Japanese American confinement site grants announced

WASHINGTON — National Park Service Director Jonathan B. Jarvis announced 10 grants totaling more than $1.4 million to help preserve and interpret the World War II confinement sites where Japanese Americans were imprisoned during World War II. Some 120,000 persons of Japanese descent were detained, two-thirds of whom were American citizens, following Japan’s attack on Pearl Harbor on Dec. 7, 1941.

According to the statement, which was issued April 2, projects selected include a plan to rehabilitate two historic buildings at the former Department of Justice Fort Lincoln concentration camp in North Dakota; the creation of a free, online, training course to assist teachers in integrating the subject of World War II incarceration of Japanese Americans into their classrooms; and a traveling exhibit to tell the history of the Tule Lake Segregation Center in California.

The Japanese American Confinement Sites Grant Program is now in its fifth year. The grants announced total $1,402,305 and bring to more than $11 million the amount awarded since Congress established the grant program in 2006. A total of $38 million in grant funds was authorized for the program.

Grants from the program may go to the 10 War Relocation Authority camps that were established in 1942 or to more than 40 other sites, including assembly, forced relocation and isolation centers. The proposals are chosen through a process that requires applicants to match the grant award with $1 in non-federal funds or “in-kind” contributions for every $2 they receive in federal money.

Densho’s first grant award of $300,000 will fund work to create a massive online repository of video oral histories and historic photographs, documents, and newspapers from Densho’s existing holdings and from partnering organizations, the organization said in a statement. When completed in 2015, the project will improve the search features of the Densho Archive (archive.densho.org) and increase the size of the archive to over 100,000 items. Densho’s second grant award of $194,403 will fund work to create an online course for classroom teachers to learn how to find and explore the primary sources in the online Densho Archive.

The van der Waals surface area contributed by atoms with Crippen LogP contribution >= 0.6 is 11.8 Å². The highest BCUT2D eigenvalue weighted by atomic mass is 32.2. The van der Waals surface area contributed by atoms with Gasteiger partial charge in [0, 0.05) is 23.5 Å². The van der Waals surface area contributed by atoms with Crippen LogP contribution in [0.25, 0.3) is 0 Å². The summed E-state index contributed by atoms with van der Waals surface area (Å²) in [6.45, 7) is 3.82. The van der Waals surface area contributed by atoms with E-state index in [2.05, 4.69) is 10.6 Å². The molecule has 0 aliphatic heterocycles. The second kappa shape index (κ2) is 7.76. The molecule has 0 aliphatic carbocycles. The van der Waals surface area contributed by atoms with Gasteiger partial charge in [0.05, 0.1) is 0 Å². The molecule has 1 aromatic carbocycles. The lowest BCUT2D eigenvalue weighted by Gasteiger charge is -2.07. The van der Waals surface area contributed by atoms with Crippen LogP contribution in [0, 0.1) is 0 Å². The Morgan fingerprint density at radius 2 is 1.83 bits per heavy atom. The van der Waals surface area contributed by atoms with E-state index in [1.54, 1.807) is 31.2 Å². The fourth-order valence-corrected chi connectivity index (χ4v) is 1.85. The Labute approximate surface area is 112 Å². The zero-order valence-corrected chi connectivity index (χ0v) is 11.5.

The $192,467 Tule Lake Committee project, “Restoring the Tule Lake Segregation Center NHL Jail, Phase II,” will enable the pre-construction and environmental planning necessary to prepare this historic structure to be “shovel-ready” for the final Phase III construction phase. The concentration camp jail was constructed with prisoner labor during late 1944.

A list of the winning projects follows. Projects marked with an asterisk (*) indicate that the grantee is from one state and includes a project site in another. For more details about the projects, visit: www.nps.gov/hps/hpg/JACS.

For further information, contact Kara Miyagishima, program manager for the Japanese American Confinement Sites Grant Program, at (303) 969-2885 or via e-mail at kara_miyagishima@nps.gov.

Grantee: University of Arkansas, Fayetteville, Ark.
Project Title: “Rohwer Reconstructed: Interpreting Place through Experience”
Project Site: Rohwer Relocation Center, Desha County, Ark.
Award: $300,378

Grantee: Tule Lake Committee, Sacramento, Calif.
Project Title: “Restoring the Tule Lake Segregation Center NHL Jail, Phase II”
Project Site: Tule Lake Segregation Center, Modoc County, Calif.
Award: $192,467

2020 Japanese Culture Guide

2020 Japanese Culture Guide

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